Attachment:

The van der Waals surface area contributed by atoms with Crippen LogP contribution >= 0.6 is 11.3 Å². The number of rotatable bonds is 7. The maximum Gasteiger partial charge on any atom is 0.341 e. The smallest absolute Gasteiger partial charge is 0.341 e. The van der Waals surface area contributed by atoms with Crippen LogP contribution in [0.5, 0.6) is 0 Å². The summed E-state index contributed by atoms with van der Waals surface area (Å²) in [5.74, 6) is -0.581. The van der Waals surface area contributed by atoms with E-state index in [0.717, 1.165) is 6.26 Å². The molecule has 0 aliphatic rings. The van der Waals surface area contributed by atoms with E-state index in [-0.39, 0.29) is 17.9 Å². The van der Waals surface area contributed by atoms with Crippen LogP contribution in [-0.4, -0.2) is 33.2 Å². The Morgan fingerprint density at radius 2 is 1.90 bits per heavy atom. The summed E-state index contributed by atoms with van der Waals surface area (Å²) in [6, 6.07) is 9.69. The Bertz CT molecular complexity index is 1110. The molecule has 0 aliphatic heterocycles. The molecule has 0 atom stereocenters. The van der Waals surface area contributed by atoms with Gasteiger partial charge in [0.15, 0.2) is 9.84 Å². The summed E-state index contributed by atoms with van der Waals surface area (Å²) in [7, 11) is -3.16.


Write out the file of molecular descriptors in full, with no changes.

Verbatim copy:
The van der Waals surface area contributed by atoms with Crippen LogP contribution >= 0.6 is 11.3 Å². The number of rotatable bonds is 7. The maximum Gasteiger partial charge on any atom is 0.341 e. The smallest absolute Gasteiger partial charge is 0.341 e. The van der Waals surface area contributed by atoms with Crippen LogP contribution in [0.5, 0.6) is 0 Å². The summed E-state index contributed by atoms with van der Waals surface area (Å²) in [5.74, 6) is -0.581. The van der Waals surface area contributed by atoms with E-state index in [0.717, 1.165) is 6.26 Å². The molecule has 0 aliphatic rings. The van der Waals surface area contributed by atoms with E-state index in [-0.39, 0.29) is 17.9 Å². The van der Waals surface area contributed by atoms with Crippen LogP contribution in [-0.4, -0.2) is 33.2 Å². The Morgan fingerprint density at radius 2 is 1.90 bits per heavy atom. The summed E-state index contributed by atoms with van der Waals surface area (Å²) in [6, 6.07) is 9.69. The Bertz CT molecular complexity index is 1110. The molecule has 0 aliphatic heterocycles. The molecule has 0 atom stereocenters. The van der Waals surface area contributed by atoms with Gasteiger partial charge in [0.15, 0.2) is 9.84 Å². The summed E-state index contributed by atoms with van der Waals surface area (Å²) in [7, 11) is -3.16.